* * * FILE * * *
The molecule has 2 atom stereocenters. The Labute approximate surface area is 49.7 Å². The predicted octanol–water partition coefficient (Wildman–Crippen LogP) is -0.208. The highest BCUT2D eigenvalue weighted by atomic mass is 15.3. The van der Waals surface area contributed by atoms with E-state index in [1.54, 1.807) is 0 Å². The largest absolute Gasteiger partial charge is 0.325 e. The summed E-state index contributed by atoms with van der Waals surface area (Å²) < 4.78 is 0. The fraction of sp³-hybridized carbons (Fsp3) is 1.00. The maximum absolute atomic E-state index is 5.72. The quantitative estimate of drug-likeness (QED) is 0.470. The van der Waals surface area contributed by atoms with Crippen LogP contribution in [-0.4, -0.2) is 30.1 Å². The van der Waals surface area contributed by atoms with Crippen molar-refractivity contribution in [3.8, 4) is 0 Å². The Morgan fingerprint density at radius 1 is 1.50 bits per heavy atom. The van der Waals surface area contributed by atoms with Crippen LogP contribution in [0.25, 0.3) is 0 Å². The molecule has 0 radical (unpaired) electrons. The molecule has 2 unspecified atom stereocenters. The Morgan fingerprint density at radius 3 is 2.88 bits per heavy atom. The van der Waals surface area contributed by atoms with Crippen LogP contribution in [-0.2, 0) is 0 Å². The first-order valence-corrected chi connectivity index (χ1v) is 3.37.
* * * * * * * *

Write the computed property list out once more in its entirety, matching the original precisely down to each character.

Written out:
The molecule has 2 atom stereocenters. The Labute approximate surface area is 49.7 Å². The predicted octanol–water partition coefficient (Wildman–Crippen LogP) is -0.208. The highest BCUT2D eigenvalue weighted by atomic mass is 15.3. The van der Waals surface area contributed by atoms with E-state index in [1.54, 1.807) is 0 Å². The largest absolute Gasteiger partial charge is 0.325 e. The summed E-state index contributed by atoms with van der Waals surface area (Å²) < 4.78 is 0. The fraction of sp³-hybridized carbons (Fsp3) is 1.00. The maximum absolute atomic E-state index is 5.72. The quantitative estimate of drug-likeness (QED) is 0.470. The van der Waals surface area contributed by atoms with Crippen LogP contribution in [-0.4, -0.2) is 30.1 Å². The van der Waals surface area contributed by atoms with Crippen molar-refractivity contribution in [3.8, 4) is 0 Å². The Morgan fingerprint density at radius 1 is 1.50 bits per heavy atom. The van der Waals surface area contributed by atoms with Crippen LogP contribution in [0.25, 0.3) is 0 Å². The molecule has 0 radical (unpaired) electrons. The molecule has 2 unspecified atom stereocenters. The Morgan fingerprint density at radius 3 is 2.88 bits per heavy atom. The van der Waals surface area contributed by atoms with Crippen LogP contribution in [-0.2, 0) is 0 Å². The first-order valence-corrected chi connectivity index (χ1v) is 3.37.